Maybe I am misconstruing this thread, but it sounds an awful lot like the OP is asking what kind of boat will make him a good light air sailor. If so, the answer is "No boat will do that." He would do better to ask "How can I become a good light air sailor?" But, he doesn't even need to do that. He can just search the archives for some of Jeff_H's discussions of the subject. Jeff knows how to sail in light air, and explains it clearly.

Too many people think all they need to sail in light air is a light air sailboat, and all they need to hit long, straight golf shots is a fine set of clubs. It doesn't work that way. Too bad, because I could be a great golfer if only I had a great set of clubs.

Last edited by Sailormon6; 04-22-2012 at 10:44 AM.
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post #558 of 576 Old 04-22-2012
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Re: A blue water sailer that can go in light winds

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Found the thread here -- the CE EU link is still live here -- but there is no list of boats?

The same thing as
"CE certification by Lloyd's Register Quality Assurance for Category A (Ocean)"?

All sorts of problematic issues and oversights are reported, doing a search of forums, concerning the comprehensiveness of the specifications. Still, could be there's useful information, nonetheless, to consider, within limits.
Alice, this is a relative new thing so a 20 year old boat would not be rated not meaning they are not seaworthy, just that they were not certified. They stated to be certified in 1998.

As I have said some 30ft boats are certified as A category, most 34ft are and practically all 36ft pass the requirements.

A list is pretty much unnecessary unless you want to buy a 30ft modern boat.

If you want some sort of list this is a better one since on some boats they give the AVS. However those AVS can differ slightly with the computer program that was used to generate them. For comparison purposes is better to use the ones on the ORCI certificates, when available. Those are all taken the same way and directly comparable between them but not with the computer generated ones.

Google: RYA stability list

and download the XLS document (second on the list).

Regards

Paulo
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post #559 of 576 Old 04-22-2012
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A blue water sailer that can go in light winds

It's been interesting reading, almost used half of my Sunday for the whole tread , what du you think about salona 45 for sale here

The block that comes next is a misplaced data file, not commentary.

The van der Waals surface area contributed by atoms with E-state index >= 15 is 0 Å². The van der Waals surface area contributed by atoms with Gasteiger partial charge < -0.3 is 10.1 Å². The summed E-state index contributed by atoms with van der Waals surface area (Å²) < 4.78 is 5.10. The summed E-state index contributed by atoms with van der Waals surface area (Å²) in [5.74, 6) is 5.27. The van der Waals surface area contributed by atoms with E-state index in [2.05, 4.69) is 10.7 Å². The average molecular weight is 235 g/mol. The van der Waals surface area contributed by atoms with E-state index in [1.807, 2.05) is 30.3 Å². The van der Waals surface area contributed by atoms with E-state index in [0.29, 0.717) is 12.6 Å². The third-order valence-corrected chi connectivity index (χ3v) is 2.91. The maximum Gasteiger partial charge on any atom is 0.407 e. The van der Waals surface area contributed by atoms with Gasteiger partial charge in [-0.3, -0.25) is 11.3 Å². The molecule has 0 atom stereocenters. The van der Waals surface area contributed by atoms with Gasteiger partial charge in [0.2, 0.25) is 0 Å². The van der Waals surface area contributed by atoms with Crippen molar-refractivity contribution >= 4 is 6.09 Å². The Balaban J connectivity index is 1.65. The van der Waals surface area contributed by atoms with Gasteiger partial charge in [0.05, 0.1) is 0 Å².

http://www.yachtworld.dk/baade/2003/Salona-45-1727495/country.kroatien
for 74000 eur you can not go wrong, put for instance 20 k more and you have perfect blue water boat which is modern design, big enough, I know it is former charter boat but at this price it is almost unbeatable!
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post #560 of 576 Old 04-22-2012
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Re: A blue water sailer that can go in light winds

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It's been interesting reading, almost used half of my Sunday for the whole tread , what du you think about salona 45 for sale here

2003 Salona 45 Sejl Båd til salg - www.yachtworld.dk
for 74000 eur you can not go wrong, put for instance 20 k more and you have perfect blue water boat which is modern design, big enough, I know it is former charter boat but at this price it is almost unbeatable!
Yes I agree and even if that interior is a lot less nicer than the ones from the new Salonas the boat has a great price and it will make a good offshore boat with the right equipment.

Here you can see the same boat for a lot more money

Salona 45 - Salona Yachts

That charter company is directly run by the factory so they can put there the boats at factory cost and that is a big advantage for them in what regards price. Now they want to change the 45 on charter by the newer 44 and they want it for the next charter season so they want to sell it fast. As you can see the boat was at a very different price.

Buying to them has another advantage: if you want to change something on the boat or make a small alteration or add equipment it would be made by the factory (that is few kms away) providing you don't ask them in the summer

Regards

Paulo